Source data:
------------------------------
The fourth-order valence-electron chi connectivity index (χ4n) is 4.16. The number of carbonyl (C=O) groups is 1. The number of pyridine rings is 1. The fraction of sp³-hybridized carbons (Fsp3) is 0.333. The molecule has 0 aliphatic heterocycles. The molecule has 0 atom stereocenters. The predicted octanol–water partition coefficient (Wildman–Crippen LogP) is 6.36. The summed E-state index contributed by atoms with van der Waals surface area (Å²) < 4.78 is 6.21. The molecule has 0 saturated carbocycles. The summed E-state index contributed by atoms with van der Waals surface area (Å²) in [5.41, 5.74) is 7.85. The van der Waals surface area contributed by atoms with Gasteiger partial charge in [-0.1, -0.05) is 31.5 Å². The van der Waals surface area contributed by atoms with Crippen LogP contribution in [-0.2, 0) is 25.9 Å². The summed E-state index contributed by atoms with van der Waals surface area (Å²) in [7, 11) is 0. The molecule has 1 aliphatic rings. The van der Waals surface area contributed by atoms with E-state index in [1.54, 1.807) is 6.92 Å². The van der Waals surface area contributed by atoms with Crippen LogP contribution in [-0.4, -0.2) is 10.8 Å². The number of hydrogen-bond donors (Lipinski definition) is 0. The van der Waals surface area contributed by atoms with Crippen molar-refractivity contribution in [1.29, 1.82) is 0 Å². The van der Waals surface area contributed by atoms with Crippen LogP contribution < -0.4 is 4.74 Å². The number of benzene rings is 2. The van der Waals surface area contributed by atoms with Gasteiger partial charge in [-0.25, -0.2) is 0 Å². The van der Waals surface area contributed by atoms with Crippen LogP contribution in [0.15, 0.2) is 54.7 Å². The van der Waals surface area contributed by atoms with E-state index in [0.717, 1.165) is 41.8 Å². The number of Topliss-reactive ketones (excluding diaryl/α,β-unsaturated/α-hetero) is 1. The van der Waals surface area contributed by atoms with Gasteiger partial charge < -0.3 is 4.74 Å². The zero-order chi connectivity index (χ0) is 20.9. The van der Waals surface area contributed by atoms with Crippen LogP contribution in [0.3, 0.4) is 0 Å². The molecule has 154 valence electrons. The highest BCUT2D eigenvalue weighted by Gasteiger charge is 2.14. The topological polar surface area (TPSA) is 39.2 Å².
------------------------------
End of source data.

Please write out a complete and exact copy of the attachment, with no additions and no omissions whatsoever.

The fourth-order valence-electron chi connectivity index (χ4n) is 4.16. The number of carbonyl (C=O) groups is 1. The number of pyridine rings is 1. The fraction of sp³-hybridized carbons (Fsp3) is 0.333. The molecule has 0 aliphatic heterocycles. The molecule has 0 atom stereocenters. The predicted octanol–water partition coefficient (Wildman–Crippen LogP) is 6.36. The summed E-state index contributed by atoms with van der Waals surface area (Å²) < 4.78 is 6.21. The molecule has 0 saturated carbocycles. The summed E-state index contributed by atoms with van der Waals surface area (Å²) in [5.41, 5.74) is 7.85. The van der Waals surface area contributed by atoms with Gasteiger partial charge in [-0.1, -0.05) is 31.5 Å². The van der Waals surface area contributed by atoms with Crippen LogP contribution in [-0.2, 0) is 25.9 Å². The summed E-state index contributed by atoms with van der Waals surface area (Å²) in [7, 11) is 0. The molecule has 1 aliphatic rings. The van der Waals surface area contributed by atoms with E-state index in [1.54, 1.807) is 6.92 Å². The van der Waals surface area contributed by atoms with Crippen LogP contribution in [-0.4, -0.2) is 10.8 Å². The number of hydrogen-bond donors (Lipinski definition) is 0. The van der Waals surface area contributed by atoms with Crippen molar-refractivity contribution in [1.29, 1.82) is 0 Å². The van der Waals surface area contributed by atoms with Crippen LogP contribution < -0.4 is 4.74 Å². The number of benzene rings is 2. The van der Waals surface area contributed by atoms with Gasteiger partial charge in [-0.25, -0.2) is 0 Å². The van der Waals surface area contributed by atoms with Crippen LogP contribution in [0.15, 0.2) is 54.7 Å². The van der Waals surface area contributed by atoms with E-state index in [0.717, 1.165) is 41.8 Å². The number of Topliss-reactive ketones (excluding diaryl/α,β-unsaturated/α-hetero) is 1. The van der Waals surface area contributed by atoms with Gasteiger partial charge < -0.3 is 4.74 Å². The zero-order chi connectivity index (χ0) is 20.9. The van der Waals surface area contributed by atoms with Crippen LogP contribution in [0.3, 0.4) is 0 Å². The molecule has 154 valence electrons. The highest BCUT2D eigenvalue weighted by Gasteiger charge is 2.14. The topological polar surface area (TPSA) is 39.2 Å².